From 1975 to 1994, natural disasters in the United States caused between $230 billion and $1 trillion in property and crop losses, killed more than 24,000 people, and injured four times that many. In addition to these losses, the psychological burden on disaster survivors cannot be overlooked. This article uses research on the survivors of a major flood to illustrate the challenges survivors face and the strategies they use to cope with their situation.
Home is more than just a physical or social environment; it represents an extension of the self and is inextricably bound to a family's identity. Loss of a home to a catastrophic event and subsequent relocation to a new home upsets this equation. Coupled with the damage to the larger community and to work environments that can take place in a catastrophe, the loss of a home can challenge family functioning.
Families whose homes are destroyed use a variety of coping strategies-both positive and negative- to understand their situations and face the future. Excerpts from interviews with families capture these functional and dysfunctional strategies-often within the same family. Positive strategies included reordering the family's priorities, often by moving away from a focus on material things. Many parents, for example, expressed happiness in the fact that their children survived the flood unharmed rather than sadness over lost belongings. Families also immersed themselves in rebuilding their lost homes, found renewed religious faith, and reached out to their communities and extended families for support. But some flood survivors withdrew from extended family or developed conflicts within their own families. Others directed their grief and anger about their losses toward government agencies and their representatives, or toward people they believed had taken unfair advantage of disaster assistance.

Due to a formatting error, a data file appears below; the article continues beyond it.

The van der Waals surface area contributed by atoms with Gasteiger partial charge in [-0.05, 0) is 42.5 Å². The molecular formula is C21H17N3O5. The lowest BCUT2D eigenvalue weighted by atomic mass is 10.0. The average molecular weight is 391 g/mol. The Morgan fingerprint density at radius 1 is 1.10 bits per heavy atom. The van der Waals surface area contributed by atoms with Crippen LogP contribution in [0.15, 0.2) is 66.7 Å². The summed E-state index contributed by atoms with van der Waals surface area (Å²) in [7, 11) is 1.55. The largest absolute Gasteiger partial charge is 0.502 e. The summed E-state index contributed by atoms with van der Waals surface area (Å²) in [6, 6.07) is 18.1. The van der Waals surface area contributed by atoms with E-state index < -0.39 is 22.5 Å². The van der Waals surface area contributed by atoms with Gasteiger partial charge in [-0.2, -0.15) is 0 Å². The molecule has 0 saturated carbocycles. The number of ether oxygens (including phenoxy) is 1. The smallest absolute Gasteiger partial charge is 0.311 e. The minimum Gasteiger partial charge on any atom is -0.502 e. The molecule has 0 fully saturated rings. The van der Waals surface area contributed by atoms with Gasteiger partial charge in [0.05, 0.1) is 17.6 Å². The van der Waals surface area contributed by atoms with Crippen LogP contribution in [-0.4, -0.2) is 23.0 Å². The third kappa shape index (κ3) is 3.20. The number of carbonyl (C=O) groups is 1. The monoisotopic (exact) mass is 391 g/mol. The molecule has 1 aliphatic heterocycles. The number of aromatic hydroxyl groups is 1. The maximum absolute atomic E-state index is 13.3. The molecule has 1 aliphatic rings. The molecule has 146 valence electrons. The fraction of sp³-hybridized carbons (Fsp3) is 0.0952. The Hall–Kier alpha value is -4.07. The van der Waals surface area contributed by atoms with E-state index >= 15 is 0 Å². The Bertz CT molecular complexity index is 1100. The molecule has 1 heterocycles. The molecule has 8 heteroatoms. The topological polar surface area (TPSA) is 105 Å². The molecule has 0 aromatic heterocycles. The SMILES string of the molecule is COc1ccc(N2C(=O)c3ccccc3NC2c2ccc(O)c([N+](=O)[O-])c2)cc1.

Providing ongoing mental health services to families that have lost their homes is vitally important. Immediately after the disaster, service providers may need to offer services in emergency shelters. It is important to give special attention to the elderly, children, and the physically handicapped and develop programs that take into account the cultural and regional characteristics of the population served. In situations where entire communities have been devastated, the bonds within families and between families and the larger community must be strengthened and supported to avoid negative coping strategies than can increase stress. Children may be the initial point of contact between families and mental health professionals, but it is important to work with the entire family, because the health of each member affects the entire family.